Dr. James Harris,
Lecturer in Philosophy at the University of St. Andrews. Professor Harris is the author of Of Liberty and Necessity: The Free Will Debate in 18th-Century British Philosophy. He is currently editing the Oxford Handbook of British Philosophy in the Eighteenth Century and writing anintellectual biography of David Hume.

Tentative Course Schedule:


Glasgow

May 20: Day of Arrival.

Meet at hostel for tour of city, 1:30pm. Group supper at the Bothy Restaurant5:30pm.

May 21: Class meeting at youth hostel, 4-5:30 PM.

David Allan, Scotland in the Eighteenth Century: Union and Enlightenment, Chapter One (‘Nation’) and Chapter Three (‘Lives’).

Nicholas Phillipson, "The Scottish Enlightenment" from Porter and Teich, Eds., The Enlightenment in National Context.

May 22: Class meeting at youth hostel, 2-5pm.

Bernard Mandeville, Preface, “The Grumbling Hive,” and “An Enquiry into the Origin of Moral Virtue” from The Fable of the Bees and Other Writings.

Rousseau, Second Discourse ("Discourse on the Origin of Inequality"), 10-15 and 34-71.

Adam Smith, excerpt from “A Letter to the Authors of the Edinburgh Review”, from Essays on Philosophical Subjects.

Ryan Patrick Hanley, “The Problem: Commerce and Corruption,” from Adam Smith and the Character of Virtue , 15-24.

May 23: Class meeting at youth hostel, 10am-1pm.

Francis Hutcheson, An Inquiry Concerning Moral Good and Evil, Introduction and Section One.

David Hume, Moral Philosophy, “Of the love of fame” (28-34) and “Of the other virtues and vices” (151-63).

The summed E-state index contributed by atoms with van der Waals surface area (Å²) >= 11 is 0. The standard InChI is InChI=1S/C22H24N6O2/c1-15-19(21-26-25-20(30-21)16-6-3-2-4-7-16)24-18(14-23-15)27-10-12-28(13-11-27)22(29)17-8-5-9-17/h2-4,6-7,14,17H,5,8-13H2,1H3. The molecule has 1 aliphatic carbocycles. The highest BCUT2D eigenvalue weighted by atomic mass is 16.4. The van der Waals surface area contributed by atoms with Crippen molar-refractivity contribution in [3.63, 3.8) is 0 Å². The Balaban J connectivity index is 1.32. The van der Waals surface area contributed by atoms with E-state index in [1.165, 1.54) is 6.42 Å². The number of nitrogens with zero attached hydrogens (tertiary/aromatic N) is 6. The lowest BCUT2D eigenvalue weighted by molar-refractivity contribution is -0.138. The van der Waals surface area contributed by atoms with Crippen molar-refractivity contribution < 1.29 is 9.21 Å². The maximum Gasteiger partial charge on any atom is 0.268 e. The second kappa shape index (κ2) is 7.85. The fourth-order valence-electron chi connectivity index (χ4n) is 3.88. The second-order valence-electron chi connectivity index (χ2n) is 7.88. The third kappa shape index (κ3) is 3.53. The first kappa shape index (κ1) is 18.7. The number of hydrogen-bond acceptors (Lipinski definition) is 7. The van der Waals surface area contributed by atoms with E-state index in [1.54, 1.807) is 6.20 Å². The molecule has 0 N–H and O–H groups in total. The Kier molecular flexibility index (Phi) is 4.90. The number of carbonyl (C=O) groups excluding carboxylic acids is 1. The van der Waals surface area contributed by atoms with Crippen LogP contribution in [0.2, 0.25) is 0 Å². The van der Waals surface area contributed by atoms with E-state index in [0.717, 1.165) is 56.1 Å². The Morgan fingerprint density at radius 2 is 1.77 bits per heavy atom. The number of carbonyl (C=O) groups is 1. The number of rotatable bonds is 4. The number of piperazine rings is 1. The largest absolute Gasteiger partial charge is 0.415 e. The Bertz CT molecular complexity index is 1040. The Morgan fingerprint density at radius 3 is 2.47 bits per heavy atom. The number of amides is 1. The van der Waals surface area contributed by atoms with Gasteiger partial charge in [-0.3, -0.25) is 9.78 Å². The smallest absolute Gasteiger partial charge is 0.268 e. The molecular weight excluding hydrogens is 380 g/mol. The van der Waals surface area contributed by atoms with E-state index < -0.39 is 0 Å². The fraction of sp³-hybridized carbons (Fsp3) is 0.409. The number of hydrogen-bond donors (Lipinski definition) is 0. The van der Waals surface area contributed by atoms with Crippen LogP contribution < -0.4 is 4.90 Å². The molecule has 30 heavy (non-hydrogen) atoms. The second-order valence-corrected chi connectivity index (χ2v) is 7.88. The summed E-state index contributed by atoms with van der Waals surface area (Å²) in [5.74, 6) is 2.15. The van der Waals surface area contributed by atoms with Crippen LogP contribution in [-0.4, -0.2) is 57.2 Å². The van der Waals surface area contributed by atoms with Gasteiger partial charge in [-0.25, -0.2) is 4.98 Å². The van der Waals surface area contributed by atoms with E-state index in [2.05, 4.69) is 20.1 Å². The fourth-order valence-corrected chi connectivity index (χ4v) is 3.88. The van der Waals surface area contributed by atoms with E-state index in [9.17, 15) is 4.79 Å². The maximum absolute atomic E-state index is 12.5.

Mark Collier, “Hume's Theory of Moral Imagination,” History of Philosophy Quarterly, 27, 2010, 255-273.

May 24: Two class meetings.

MORNING Class meeting at youth hostel, 10am-12pm.

Adam Smith, Theory of Moral Sentiments, Part One, Sections One and Two, 3-18, 36-40.

AFTERNOON class meeting with Alexander Broadie at University Gardens, 2pm-4pm (meet at hostel at 1:30pm).

Adam Smith, Theory of Moral Sentiments, Part Three, Chapters 1 and 4, 111-113, 151-155.

Alexander Broadie, “Sympathy and the Impartial Spectator,” from Knud Haakonssen, Ed., The Cambridge Companion to Adam Smith.

May 25: Travel day.

Travel to Edinburgh, with a visit to visit to Stirling Castle (entrance with Explorer Pass) en route and tour of town and Edinburgh Castle upon arrival.


Edinburgh

May 26: Class meeting at Ibis Hotel Breakfast Room, 3pm-5pm.

David Hume, Moral Philosophy, “Of greatness of mind”, 163-170.

Adam Smith, Theory of Moral Sentiments, Part One, Section Three, Chapters Two and Three, 48-64.

Adam Smith, An Inquiry into the Nature and Causes of the Wealth of Nations, excerpts from Books I and V entitled “The Division of Labor and the Provision of Education,” from Alexander Broadie, Ed., The Scottish Enlightenment: an Anthology.

Adam Smith, Lectures on Jurisprudence (B), 538-541.

May 27: Two class meetings.